Mobile App Developers Targeted By The California Attorney General’s Office

Yesterday, the California Attorney General announced that it has started sending notices of non-compliance to numerous mobile app developers, notifying them that their mobile apps were not compliant with California’s Online Privacy Protection Act, Cal. Bus. & Prof. Code §§ 22575-22579. The law requires operators of online sites and services that collect personal information about California residents to post a privacy policy that complies with specified requirements, including for the privacy policy to be posted conspicuously and reasonably accessible. The Attorney General’s letters explained that, to satisfy the law, at a minimum, a link to the app’s privacy policy needed to be conspicuous and reasonably accessible” to the user within the app. The Attorney General notices are prompting the app developers to make necessary changes within 30 days. The state law provides for penalties of up to $2,500, which the Attorney General notices asserted could apply each time a non-compliant mobile app is downloaded.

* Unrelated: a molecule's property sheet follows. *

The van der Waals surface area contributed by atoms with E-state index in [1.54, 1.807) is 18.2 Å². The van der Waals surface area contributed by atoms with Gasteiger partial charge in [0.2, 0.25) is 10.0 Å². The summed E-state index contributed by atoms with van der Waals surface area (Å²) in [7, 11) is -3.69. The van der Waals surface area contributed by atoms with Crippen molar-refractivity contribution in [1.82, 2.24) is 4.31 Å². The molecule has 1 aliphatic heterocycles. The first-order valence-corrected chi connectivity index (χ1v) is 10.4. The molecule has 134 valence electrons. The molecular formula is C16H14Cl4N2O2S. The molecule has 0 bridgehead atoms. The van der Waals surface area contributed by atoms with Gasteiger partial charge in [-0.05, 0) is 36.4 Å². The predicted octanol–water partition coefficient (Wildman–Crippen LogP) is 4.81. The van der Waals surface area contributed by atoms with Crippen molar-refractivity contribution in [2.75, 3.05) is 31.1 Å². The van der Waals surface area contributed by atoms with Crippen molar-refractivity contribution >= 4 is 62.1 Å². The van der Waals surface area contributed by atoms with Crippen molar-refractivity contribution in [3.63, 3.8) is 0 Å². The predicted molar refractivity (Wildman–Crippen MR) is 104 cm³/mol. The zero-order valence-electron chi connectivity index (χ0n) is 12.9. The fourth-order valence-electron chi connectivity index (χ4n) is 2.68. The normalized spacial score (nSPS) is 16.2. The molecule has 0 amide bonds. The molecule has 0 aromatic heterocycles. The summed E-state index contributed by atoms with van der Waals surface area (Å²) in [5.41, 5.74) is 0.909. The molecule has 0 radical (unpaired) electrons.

This latest development follows the agreements reached earlier in the year between the Attorney General’s Office and Facebook, Amazon, Apple, Google, Hewlett-Packard, Microsoft, and Research In Motion, to improve privacy protections on mobile apps. The agreement included efforts to provide a way for privacy policies to be posted in a consistent location for apps, for the privacy policy to be reviewed prior to download, and for app users to report apps that do not comply with laws or the applicable terms of service.

A copy of the letter that the California Attorney General’s Office sent to mobile app developers can also be found here.